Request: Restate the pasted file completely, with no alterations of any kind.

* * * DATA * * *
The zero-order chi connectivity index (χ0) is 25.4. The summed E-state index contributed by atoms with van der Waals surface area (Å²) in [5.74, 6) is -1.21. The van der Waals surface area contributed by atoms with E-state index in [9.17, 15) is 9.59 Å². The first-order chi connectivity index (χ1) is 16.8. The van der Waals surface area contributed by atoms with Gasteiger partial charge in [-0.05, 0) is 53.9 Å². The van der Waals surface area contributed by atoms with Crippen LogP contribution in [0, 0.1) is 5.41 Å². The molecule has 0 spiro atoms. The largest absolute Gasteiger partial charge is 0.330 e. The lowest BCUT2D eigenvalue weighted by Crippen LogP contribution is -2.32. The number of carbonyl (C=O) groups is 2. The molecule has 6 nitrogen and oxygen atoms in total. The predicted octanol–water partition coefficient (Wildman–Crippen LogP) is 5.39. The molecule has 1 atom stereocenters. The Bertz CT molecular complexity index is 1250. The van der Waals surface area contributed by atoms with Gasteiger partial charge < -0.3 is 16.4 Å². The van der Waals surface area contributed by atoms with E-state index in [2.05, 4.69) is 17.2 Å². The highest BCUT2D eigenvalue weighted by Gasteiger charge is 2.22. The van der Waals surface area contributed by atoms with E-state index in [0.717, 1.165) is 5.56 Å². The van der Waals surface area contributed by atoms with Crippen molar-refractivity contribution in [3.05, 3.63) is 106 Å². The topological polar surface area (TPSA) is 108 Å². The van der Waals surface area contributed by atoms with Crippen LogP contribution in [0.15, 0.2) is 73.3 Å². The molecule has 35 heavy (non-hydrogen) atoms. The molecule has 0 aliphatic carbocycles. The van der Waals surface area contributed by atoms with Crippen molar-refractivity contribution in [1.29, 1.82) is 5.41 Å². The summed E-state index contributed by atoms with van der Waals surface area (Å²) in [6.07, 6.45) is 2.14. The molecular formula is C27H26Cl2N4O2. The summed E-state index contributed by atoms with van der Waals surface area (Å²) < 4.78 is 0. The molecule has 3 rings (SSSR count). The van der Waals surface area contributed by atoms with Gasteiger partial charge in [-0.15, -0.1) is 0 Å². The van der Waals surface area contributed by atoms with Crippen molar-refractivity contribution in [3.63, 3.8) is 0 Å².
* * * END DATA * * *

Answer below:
The zero-order chi connectivity index (χ0) is 25.4. The summed E-state index contributed by atoms with van der Waals surface area (Å²) in [5.74, 6) is -1.21. The van der Waals surface area contributed by atoms with E-state index in [9.17, 15) is 9.59 Å². The first-order chi connectivity index (χ1) is 16.8. The van der Waals surface area contributed by atoms with Gasteiger partial charge in [-0.05, 0) is 53.9 Å². The van der Waals surface area contributed by atoms with Crippen LogP contribution in [0, 0.1) is 5.41 Å². The molecule has 0 spiro atoms. The largest absolute Gasteiger partial charge is 0.330 e. The lowest BCUT2D eigenvalue weighted by Crippen LogP contribution is -2.32. The number of carbonyl (C=O) groups is 2. The molecule has 6 nitrogen and oxygen atoms in total. The predicted octanol–water partition coefficient (Wildman–Crippen LogP) is 5.39. The molecule has 1 atom stereocenters. The Bertz CT molecular complexity index is 1250. The van der Waals surface area contributed by atoms with Gasteiger partial charge < -0.3 is 16.4 Å². The van der Waals surface area contributed by atoms with E-state index in [2.05, 4.69) is 17.2 Å². The highest BCUT2D eigenvalue weighted by Gasteiger charge is 2.22. The van der Waals surface area contributed by atoms with E-state index in [0.717, 1.165) is 5.56 Å². The van der Waals surface area contributed by atoms with Crippen molar-refractivity contribution in [3.05, 3.63) is 106 Å². The topological polar surface area (TPSA) is 108 Å². The van der Waals surface area contributed by atoms with Crippen LogP contribution in [0.15, 0.2) is 73.3 Å². The molecule has 35 heavy (non-hydrogen) atoms. The molecule has 0 aliphatic carbocycles. The van der Waals surface area contributed by atoms with Crippen molar-refractivity contribution in [1.29, 1.82) is 5.41 Å². The summed E-state index contributed by atoms with van der Waals surface area (Å²) in [6.07, 6.45) is 2.14. The molecular formula is C27H26Cl2N4O2. The summed E-state index contributed by atoms with van der Waals surface area (Å²) < 4.78 is 0. The molecule has 3 rings (SSSR count). The van der Waals surface area contributed by atoms with Gasteiger partial charge in [-0.15, -0.1) is 0 Å². The van der Waals surface area contributed by atoms with Crippen molar-refractivity contribution in [3.63, 3.8) is 0 Å².